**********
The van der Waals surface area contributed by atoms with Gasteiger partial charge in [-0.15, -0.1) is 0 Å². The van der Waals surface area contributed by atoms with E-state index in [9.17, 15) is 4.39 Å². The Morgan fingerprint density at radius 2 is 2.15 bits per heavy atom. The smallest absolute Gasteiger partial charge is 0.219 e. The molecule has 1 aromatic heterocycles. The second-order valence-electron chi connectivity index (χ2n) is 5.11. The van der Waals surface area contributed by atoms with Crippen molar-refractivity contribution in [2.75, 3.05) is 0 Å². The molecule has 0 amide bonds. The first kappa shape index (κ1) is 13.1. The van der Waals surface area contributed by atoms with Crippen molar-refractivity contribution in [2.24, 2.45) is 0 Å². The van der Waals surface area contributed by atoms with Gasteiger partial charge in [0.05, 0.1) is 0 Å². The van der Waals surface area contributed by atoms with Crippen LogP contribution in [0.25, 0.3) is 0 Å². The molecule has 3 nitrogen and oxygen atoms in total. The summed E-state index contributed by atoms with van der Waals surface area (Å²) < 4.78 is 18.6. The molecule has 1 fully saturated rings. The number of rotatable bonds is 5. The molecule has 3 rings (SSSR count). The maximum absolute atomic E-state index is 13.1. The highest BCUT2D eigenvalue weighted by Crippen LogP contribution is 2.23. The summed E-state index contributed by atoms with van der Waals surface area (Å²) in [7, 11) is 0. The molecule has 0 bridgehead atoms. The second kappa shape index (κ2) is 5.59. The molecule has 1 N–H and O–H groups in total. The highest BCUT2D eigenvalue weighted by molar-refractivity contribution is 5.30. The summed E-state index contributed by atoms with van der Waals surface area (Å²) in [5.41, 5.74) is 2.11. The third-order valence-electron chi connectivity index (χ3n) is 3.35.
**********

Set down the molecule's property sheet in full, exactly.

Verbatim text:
The van der Waals surface area contributed by atoms with Gasteiger partial charge in [-0.15, -0.1) is 0 Å². The van der Waals surface area contributed by atoms with E-state index in [9.17, 15) is 4.39 Å². The Morgan fingerprint density at radius 2 is 2.15 bits per heavy atom. The smallest absolute Gasteiger partial charge is 0.219 e. The molecule has 1 aromatic heterocycles. The second-order valence-electron chi connectivity index (χ2n) is 5.11. The van der Waals surface area contributed by atoms with Crippen molar-refractivity contribution in [2.75, 3.05) is 0 Å². The molecule has 0 amide bonds. The first kappa shape index (κ1) is 13.1. The van der Waals surface area contributed by atoms with Crippen molar-refractivity contribution in [2.24, 2.45) is 0 Å². The van der Waals surface area contributed by atoms with Gasteiger partial charge in [0.05, 0.1) is 0 Å². The van der Waals surface area contributed by atoms with Crippen LogP contribution in [0.25, 0.3) is 0 Å². The molecule has 3 nitrogen and oxygen atoms in total. The summed E-state index contributed by atoms with van der Waals surface area (Å²) < 4.78 is 18.6. The molecule has 1 fully saturated rings. The number of rotatable bonds is 5. The molecule has 3 rings (SSSR count). The maximum absolute atomic E-state index is 13.1. The highest BCUT2D eigenvalue weighted by Crippen LogP contribution is 2.23. The summed E-state index contributed by atoms with van der Waals surface area (Å²) in [7, 11) is 0. The molecule has 0 bridgehead atoms. The second kappa shape index (κ2) is 5.59. The molecule has 1 N–H and O–H groups in total. The highest BCUT2D eigenvalue weighted by molar-refractivity contribution is 5.30. The summed E-state index contributed by atoms with van der Waals surface area (Å²) in [5.41, 5.74) is 2.11. The third-order valence-electron chi connectivity index (χ3n) is 3.35.